Walden has declined to comment further. Panich and the biathletes enlisted the Digital Forensics Lab at Group-IB to analyse the affidavits.
‘Group-IB experts conducted digital forensic analysis of two files that were presented by the client — a law firm, Herbert Smith Freehills CIS LLP’, read a statement emailed by the company. ‘The files provided for analysis were: «Exhibit 43 — Affidavit of Dr. Grigory M. Rodchenkov dated 12 November 2019.PDF» and «Exhibit R-64 — Affidavit of Dr. Grigory M. Rodchenkov dated 22 February 2020.pdf».
‘Group-IB’s forensic analysis established that page 16 of the PDF file «Exhibit 43 — Affidavit of Dr. Grigory M. Rodchenkov dated 12 November 2019.pdf» and page 6 of the PDF file «Exhibit R-64 — Affidavit of Dr. Grigory M. Rodchenkov dated 22 February 2020.pdf» contain exactly identical, from a digital forensic standpoint, element that can be extracted — an image with a signature. These images have the same file size and hash value. Both images can be copied and extracted from the files.
‘A person’s signature is always more or less the same, however, when scanning paper documents signed by the same person, the signatures on them would always have differences. If the images with signatures are exactly identical, this means that this is most likely the same image, which was pasted to different documents or one image copied from one file and pasted to another.
‘There is a specific e-signature (electronic signature) technology (https://acrobat.adobe.com/us/en/sign/electronic-signatures.html) that outlines processes for e-signing PDF files. In the case of the two files, analyzed by Group-IB, these were two identical images pasted without using Adobe e-signature technology. The examination of the signatures’ authenticity, and the analysis of whether it is legitimate to provide such signature images without notice in advance, was beyond the scope of Group-IB digital forensics experts’ work.’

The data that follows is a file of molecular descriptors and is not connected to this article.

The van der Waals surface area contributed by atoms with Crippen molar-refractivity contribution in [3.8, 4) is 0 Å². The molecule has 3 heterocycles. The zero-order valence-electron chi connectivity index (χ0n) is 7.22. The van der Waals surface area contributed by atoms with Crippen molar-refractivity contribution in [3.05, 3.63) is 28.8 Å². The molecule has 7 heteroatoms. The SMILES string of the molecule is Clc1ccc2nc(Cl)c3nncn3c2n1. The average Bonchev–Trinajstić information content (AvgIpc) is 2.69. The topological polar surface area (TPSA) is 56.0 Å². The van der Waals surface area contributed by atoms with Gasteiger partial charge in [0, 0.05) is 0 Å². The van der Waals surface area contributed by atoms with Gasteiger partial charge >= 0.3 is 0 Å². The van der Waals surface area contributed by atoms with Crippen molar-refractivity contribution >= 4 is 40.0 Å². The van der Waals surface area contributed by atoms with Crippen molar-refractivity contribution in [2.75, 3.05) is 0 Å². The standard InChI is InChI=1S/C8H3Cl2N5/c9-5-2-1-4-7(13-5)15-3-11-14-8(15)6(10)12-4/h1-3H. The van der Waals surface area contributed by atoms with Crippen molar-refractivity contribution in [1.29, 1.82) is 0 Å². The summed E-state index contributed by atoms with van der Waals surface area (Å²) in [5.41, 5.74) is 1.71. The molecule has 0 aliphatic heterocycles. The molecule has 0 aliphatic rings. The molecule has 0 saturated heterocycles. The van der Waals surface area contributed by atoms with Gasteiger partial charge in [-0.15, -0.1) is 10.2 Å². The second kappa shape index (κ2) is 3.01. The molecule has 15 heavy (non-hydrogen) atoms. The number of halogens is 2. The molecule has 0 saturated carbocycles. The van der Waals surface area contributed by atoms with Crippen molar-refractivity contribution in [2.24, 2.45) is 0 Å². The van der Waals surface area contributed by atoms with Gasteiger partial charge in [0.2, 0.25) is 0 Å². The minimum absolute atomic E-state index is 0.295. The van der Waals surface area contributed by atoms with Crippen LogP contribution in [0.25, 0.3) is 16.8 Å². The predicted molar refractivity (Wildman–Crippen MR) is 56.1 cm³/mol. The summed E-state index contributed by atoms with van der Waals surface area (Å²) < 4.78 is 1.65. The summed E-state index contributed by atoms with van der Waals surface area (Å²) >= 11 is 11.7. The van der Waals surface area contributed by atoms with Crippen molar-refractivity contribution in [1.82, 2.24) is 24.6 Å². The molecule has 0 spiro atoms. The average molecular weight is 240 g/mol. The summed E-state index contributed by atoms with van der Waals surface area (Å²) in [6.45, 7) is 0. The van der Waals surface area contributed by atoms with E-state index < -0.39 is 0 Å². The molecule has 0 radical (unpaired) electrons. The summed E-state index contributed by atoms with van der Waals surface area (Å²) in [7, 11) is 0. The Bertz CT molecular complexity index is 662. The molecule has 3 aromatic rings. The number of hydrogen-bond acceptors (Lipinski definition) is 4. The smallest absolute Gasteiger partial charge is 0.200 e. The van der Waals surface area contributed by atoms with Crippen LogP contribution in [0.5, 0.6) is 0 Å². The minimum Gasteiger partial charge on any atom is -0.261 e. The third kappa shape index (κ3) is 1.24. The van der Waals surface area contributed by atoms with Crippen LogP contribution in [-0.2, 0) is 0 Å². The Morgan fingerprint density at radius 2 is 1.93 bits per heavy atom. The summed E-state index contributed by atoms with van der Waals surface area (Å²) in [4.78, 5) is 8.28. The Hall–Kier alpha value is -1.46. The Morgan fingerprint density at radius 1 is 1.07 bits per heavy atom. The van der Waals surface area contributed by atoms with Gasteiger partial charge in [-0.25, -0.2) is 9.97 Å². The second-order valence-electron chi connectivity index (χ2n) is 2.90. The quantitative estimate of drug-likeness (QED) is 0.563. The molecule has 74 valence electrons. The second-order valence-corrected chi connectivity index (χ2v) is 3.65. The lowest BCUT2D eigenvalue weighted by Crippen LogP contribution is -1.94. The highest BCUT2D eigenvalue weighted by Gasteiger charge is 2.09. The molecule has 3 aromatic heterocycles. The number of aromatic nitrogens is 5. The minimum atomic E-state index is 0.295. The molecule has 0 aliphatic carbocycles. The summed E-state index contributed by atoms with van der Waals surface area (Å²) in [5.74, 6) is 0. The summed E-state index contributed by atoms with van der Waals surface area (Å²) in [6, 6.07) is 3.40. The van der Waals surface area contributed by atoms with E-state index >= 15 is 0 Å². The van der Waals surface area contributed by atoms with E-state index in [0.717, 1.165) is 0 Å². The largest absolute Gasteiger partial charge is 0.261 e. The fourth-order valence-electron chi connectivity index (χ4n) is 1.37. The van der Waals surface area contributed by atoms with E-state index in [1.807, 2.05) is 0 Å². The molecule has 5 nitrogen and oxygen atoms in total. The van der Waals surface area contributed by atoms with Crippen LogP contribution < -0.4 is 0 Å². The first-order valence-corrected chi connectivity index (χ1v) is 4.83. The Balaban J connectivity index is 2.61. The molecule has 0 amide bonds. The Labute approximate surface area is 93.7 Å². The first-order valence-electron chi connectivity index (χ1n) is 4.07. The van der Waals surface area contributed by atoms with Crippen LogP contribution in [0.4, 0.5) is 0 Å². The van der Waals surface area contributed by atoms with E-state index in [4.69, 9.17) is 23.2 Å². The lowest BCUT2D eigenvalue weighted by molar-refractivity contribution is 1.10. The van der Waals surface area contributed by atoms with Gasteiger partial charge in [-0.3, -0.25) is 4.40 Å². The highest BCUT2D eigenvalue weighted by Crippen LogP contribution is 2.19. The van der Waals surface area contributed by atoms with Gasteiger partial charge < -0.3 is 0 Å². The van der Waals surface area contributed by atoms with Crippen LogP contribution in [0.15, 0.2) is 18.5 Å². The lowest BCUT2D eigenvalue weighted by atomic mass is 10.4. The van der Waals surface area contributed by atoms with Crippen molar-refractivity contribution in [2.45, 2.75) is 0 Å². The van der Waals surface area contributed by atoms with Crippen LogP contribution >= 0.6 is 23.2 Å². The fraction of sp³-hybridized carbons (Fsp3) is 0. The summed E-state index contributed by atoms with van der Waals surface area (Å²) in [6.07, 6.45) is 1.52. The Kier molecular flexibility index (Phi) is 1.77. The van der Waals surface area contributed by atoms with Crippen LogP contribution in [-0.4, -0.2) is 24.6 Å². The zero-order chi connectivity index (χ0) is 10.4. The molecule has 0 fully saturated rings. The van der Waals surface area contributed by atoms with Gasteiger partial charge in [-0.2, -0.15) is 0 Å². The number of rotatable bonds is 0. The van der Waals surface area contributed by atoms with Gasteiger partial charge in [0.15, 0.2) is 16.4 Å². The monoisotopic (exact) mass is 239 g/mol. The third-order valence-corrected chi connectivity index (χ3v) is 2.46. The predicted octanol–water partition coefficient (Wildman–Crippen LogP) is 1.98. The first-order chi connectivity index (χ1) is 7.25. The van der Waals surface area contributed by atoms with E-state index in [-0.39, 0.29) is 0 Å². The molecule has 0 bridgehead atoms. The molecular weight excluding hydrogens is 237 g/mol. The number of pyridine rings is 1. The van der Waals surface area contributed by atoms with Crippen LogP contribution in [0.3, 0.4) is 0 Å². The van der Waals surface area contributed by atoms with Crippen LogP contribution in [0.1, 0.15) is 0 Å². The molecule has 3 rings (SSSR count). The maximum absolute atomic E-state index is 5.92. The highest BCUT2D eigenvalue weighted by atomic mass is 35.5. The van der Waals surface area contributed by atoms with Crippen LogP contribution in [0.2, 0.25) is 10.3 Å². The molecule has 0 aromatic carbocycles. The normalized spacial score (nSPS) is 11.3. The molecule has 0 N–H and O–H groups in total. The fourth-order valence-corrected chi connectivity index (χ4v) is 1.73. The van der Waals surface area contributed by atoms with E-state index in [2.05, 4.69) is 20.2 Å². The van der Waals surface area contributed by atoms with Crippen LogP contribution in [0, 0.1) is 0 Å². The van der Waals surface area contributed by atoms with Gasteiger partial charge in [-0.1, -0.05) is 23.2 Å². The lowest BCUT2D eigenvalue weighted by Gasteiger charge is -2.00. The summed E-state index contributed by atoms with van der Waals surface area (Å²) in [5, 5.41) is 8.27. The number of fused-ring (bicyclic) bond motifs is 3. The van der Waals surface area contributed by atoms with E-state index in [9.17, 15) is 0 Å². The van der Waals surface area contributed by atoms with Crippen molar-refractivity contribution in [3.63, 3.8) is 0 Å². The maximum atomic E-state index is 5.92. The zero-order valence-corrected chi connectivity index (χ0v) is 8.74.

It would appear that Adobe e-signature technology was not used in affidavits provided by Dr. Rodchenkov. But copying and pasting a signature or neglecting to use Adobe e-signature technology doesn’t automatically mean that a signature is forged. Such a method is often used to sign electronic invoices, for example.
Copying and pasting his signature from one document to another does not mean that the IOC ‘forged’ Dr. Rodchenkov’s signature, just as inclusion on the ‘Duchess List’ isn’t conclusive proof that an athlete ingested a prohibited substance. A more likely explanation is that Dr. Rodchenkov forgot to sign pages within the six affidavits he provided in connection to the three cases.
As mentioned, the three cases involve evidence given by 14 people. They are:
• Mikhail Prokohorv (Михаи́л Про́хоров), former President of the Russian Biathlon Union (RBU);
• Irina Rodionova (Ирина Родионова), former Deputy Director of Russia’s centre for sports preparation (CSP);
• Sergey Volvak (Сергей Вольвак), IT specialist, CSP;
• I. N. Hachalova (И. Н. Хачалова), head of human resources, CSP;
• Alexander Kravtsov (Александра Кравцова), Director of the CSP;
• Evgeny Ustyugov (Евгений Устюгов), former professional biathlete;
• Sergey Kushchenko (Сергей Кущенко), former Executive Director of the RBU & former first Vice President of the International Biathlon Union (IBU);
• Oleg Besklinsky (Олег Бесклинский), former driver for the RBU;
• Evgeny Kudryavtsev (Евгений Кудрявцев), formerly of the Moscow & Sochi laboratories;
• Yuri Chizhov (Юрий Чижов), Head of Administrative Support at the Moscow Laboratory;
• Grigory Krotov (Григорий Кротов), former Head of Peptide Doping & Blood Testing at the Moscow Laboratory;
• Maxim Verevkin (Максим Веревкин) of the Russian Anti-Doping Agency (RUSADA);
• Andrey Knyazev (Андрей Князев) of RUSADA;
• Wolfgang Pichler, former Coach of the Russian women’s biathlon team.